Gene DeSantis, an Albany-based lawyer who has long advocated on the issue, called the response from the Hochul administration a "breath of fresh air" that’s expected to resolve their complaints against the Cuomo administration.
"It’s very fair. It’s the right thing to do," DeSantis told The Point Friday after Assembly members involved in the issue said the administration informed them of the change.
The dispute involves the ins and outs of bureaucratic and procedural practice.
In 2014, a law was enacted giving parents the right to challenge the "appropriate placement" for their disabled children who have reached 21 years of age. That is, parents have a due process right to challenge whether a placement chosen by the Office for People With Developmental Disabilities meets their inherently complicated individual needs.
But these families charge that as part of a cost-saving move, the OPWDD sent out letters informing them their kin would be going to the fenced-in Sunmount Facility in Franklin County in the Adirondacks — and the only alternative would be to lose funding.
The way it works is that when disabled individuals turn 21, interim "emergency funding" for them begins. But DeSantis said that "if OPWDD transfers these young adults before the emergency funding begins, then the parents don’t have a right to contest the OPWDD placements. Essentially the agency becomes the sole arbiter of what is appropriate."
That’s what they’ve been doing, getting the transfers done first, he said.
Aides to Gov. Andrew M. Cuomo signaled no flexibility on the matter. Now the Hochul administration is moving to fix that, DeSantis said, and allow time for proper assessments of what facility is most appropriate to meet a person’s needs.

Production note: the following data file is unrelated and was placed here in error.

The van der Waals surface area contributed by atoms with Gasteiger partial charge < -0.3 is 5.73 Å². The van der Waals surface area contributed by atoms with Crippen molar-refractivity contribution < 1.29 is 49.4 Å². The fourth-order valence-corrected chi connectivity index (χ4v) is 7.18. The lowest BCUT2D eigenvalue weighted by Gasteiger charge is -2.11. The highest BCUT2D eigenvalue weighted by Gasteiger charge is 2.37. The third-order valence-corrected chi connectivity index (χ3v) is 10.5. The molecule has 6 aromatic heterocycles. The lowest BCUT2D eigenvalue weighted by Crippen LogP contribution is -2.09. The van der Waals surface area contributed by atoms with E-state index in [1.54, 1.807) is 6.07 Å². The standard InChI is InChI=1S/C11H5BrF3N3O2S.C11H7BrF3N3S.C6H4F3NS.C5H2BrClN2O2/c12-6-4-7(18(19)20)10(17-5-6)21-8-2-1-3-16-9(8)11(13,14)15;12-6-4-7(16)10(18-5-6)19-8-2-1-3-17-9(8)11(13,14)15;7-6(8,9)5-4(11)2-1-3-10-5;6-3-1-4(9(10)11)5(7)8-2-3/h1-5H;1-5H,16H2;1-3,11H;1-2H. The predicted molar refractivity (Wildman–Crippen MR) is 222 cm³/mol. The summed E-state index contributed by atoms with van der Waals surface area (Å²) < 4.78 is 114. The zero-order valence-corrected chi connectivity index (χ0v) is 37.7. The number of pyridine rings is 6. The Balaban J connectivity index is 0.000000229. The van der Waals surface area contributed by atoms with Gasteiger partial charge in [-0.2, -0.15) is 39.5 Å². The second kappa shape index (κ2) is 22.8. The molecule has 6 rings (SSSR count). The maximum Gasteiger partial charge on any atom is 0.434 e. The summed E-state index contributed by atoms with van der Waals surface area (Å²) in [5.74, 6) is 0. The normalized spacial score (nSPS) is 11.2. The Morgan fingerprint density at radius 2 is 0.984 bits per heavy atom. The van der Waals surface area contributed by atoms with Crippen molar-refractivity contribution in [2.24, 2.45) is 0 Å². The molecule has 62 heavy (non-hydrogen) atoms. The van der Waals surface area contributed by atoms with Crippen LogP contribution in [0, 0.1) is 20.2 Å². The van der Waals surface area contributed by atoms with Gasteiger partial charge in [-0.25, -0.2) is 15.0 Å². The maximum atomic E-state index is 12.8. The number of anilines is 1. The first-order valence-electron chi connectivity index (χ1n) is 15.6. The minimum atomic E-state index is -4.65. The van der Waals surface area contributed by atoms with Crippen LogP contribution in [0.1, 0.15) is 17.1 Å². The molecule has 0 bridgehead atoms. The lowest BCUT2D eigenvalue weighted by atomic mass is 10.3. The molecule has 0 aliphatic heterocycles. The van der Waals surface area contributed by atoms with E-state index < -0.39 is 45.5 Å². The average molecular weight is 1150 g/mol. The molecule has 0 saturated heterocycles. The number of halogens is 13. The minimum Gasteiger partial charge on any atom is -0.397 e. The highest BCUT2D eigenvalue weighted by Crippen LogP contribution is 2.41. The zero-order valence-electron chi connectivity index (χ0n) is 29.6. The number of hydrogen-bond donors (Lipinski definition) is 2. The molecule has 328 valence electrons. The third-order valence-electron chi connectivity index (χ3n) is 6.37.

Michele and Joe Atkinson of Holtsville said in a recently published piece that their son Joseph "battles autism, ADHD, OCD and severe anxiety that can cause him to become violent toward others."
"Joseph cycled through 18 different schools before finding a facility in Massachusetts (the Judge Rotenberg Educational Center) where, at long last, he is thriving," they wrote. But before his June 25 graduation, the state agency "’offered’ Joseph placement back in-state, despite available options at JRC.
"The agency that’s supposed to help people like Joseph get the services they need to manage their disabilities gave us only two weeks to consider. When we declined, New York cut off Joseph’s funding."
Now the state is expected to change policies to allow a due-process period, DeSantis said.
Whatever the merits of the change in policy, chalk it up as one public fire that the new administration, with wider management and budget challenges ahead, has put out.
— Dan Janison @Danjanison